Bacharach is buttressed by vineyards. From the steep terraces, I count six of the town’s medieval towers, marking the cardinal points of the old town wall. I climb to the crest of the ridge, where the vineyards are laced up with dandelion ribbons. Like a boardgame banded in green and gold, the vineyards unfold over the hillsides. I play all the way across the board, winning the match at the first mustard field. Like a haze of yellow pollen, mustard flowers dust the pasturelands and make my nose twitch. So I turn, crossing the board back to Bacharach.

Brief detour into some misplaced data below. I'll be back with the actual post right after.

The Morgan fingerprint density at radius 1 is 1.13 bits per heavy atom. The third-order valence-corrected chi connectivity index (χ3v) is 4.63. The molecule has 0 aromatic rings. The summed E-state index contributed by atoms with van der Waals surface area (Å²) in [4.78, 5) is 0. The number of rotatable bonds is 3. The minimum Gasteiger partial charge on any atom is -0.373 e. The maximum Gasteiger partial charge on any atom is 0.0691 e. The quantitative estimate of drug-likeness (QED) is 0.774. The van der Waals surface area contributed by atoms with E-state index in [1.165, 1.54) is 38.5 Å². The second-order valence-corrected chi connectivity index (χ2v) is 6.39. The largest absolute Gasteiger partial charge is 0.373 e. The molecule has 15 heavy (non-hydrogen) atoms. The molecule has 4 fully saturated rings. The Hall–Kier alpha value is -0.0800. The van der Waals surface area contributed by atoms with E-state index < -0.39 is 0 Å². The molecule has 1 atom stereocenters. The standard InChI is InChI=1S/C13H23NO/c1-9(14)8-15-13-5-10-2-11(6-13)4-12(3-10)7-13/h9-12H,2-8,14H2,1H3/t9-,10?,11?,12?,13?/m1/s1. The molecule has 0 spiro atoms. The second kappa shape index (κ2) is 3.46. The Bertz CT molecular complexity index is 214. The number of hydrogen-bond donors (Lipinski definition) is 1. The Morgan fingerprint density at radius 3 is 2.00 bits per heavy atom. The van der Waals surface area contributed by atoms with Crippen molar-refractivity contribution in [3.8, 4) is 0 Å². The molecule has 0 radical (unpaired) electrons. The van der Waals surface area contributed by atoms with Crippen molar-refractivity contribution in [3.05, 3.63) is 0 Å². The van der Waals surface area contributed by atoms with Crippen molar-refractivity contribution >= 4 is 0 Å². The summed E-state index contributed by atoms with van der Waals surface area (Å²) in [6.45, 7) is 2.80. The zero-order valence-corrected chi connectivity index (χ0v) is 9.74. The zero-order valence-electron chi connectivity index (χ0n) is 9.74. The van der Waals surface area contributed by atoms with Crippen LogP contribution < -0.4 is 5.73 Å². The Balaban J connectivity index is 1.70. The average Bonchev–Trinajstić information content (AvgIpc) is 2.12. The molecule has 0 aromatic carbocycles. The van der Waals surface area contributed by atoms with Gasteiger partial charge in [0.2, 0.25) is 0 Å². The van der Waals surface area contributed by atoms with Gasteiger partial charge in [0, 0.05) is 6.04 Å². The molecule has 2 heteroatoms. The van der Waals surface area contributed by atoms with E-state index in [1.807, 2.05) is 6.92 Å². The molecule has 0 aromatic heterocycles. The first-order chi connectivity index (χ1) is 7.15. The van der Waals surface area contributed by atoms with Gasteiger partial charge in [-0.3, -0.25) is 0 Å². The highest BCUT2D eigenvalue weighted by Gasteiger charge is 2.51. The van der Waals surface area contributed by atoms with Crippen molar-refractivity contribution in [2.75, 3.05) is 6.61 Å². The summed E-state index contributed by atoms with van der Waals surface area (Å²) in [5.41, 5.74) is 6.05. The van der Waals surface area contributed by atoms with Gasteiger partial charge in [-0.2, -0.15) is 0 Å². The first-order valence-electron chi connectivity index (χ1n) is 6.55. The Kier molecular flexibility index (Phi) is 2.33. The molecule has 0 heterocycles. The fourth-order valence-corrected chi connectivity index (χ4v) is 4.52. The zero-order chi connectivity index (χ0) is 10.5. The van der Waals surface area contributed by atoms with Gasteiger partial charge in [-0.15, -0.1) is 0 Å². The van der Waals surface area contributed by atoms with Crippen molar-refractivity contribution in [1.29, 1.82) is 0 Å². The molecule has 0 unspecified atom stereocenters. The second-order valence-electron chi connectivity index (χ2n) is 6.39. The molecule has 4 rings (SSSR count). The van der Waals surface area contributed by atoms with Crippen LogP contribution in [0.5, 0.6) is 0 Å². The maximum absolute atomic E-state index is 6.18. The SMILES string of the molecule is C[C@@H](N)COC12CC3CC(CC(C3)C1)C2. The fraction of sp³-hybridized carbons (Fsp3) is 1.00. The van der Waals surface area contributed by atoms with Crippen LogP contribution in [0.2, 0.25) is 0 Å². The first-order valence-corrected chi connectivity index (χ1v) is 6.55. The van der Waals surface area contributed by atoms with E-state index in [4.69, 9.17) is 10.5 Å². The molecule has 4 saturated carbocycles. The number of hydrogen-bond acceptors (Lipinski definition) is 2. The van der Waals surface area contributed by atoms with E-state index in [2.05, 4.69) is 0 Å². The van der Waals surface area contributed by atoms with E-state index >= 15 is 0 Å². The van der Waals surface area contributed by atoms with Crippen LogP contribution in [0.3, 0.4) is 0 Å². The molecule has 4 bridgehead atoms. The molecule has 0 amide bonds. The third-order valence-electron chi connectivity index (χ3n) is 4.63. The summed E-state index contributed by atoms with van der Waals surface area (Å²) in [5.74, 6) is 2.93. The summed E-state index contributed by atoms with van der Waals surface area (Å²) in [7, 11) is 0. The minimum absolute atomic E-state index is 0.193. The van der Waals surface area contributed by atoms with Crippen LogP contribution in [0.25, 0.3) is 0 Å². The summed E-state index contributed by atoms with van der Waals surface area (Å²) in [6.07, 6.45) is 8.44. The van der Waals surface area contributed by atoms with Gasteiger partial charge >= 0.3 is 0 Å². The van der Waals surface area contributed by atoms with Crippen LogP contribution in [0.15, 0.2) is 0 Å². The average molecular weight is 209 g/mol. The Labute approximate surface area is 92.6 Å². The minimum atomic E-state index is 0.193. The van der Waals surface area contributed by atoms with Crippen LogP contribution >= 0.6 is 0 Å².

The clouds are thin and blue as skim-milk. Buttered sunshine trickles through the clouds, turning my arms golden. Moths bob on the breeze like flocks of dandelion wishes. I don’t know what to wish for. Bacharach is already a wish-village, a fragmented fairytale. If I make my own wish, the whole village might blow away. But perhaps I will come back to Bacharach when my bones are tired of adventures. The village is a perfect happily-ever-after.